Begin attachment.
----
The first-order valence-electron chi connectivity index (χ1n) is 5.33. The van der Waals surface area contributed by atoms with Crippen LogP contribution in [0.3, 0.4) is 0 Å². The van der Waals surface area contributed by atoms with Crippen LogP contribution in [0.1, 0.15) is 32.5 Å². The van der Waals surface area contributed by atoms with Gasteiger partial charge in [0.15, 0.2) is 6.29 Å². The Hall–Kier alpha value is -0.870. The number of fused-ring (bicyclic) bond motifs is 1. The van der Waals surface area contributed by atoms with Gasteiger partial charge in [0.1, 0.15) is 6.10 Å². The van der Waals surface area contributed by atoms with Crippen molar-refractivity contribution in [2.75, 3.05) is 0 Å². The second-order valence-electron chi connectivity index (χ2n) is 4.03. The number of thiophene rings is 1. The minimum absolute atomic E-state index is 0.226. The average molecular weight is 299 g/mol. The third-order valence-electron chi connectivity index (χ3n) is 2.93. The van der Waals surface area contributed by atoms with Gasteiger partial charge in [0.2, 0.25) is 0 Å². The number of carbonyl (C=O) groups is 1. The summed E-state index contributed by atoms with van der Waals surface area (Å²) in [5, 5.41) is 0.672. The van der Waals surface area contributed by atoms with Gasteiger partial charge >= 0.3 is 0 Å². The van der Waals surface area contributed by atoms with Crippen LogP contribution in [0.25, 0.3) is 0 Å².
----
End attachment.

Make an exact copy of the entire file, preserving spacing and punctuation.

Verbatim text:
The first-order valence-electron chi connectivity index (χ1n) is 5.33. The van der Waals surface area contributed by atoms with Crippen LogP contribution in [0.3, 0.4) is 0 Å². The van der Waals surface area contributed by atoms with Crippen LogP contribution in [0.1, 0.15) is 32.5 Å². The van der Waals surface area contributed by atoms with Gasteiger partial charge in [0.15, 0.2) is 6.29 Å². The Hall–Kier alpha value is -0.870. The number of fused-ring (bicyclic) bond motifs is 1. The van der Waals surface area contributed by atoms with Gasteiger partial charge in [0.1, 0.15) is 6.10 Å². The van der Waals surface area contributed by atoms with Crippen molar-refractivity contribution in [2.75, 3.05) is 0 Å². The second-order valence-electron chi connectivity index (χ2n) is 4.03. The number of thiophene rings is 1. The minimum absolute atomic E-state index is 0.226. The average molecular weight is 299 g/mol. The third-order valence-electron chi connectivity index (χ3n) is 2.93. The van der Waals surface area contributed by atoms with Gasteiger partial charge in [0.2, 0.25) is 0 Å². The number of carbonyl (C=O) groups is 1. The summed E-state index contributed by atoms with van der Waals surface area (Å²) in [5, 5.41) is 0.672. The van der Waals surface area contributed by atoms with Gasteiger partial charge >= 0.3 is 0 Å². The van der Waals surface area contributed by atoms with Crippen LogP contribution in [0.25, 0.3) is 0 Å².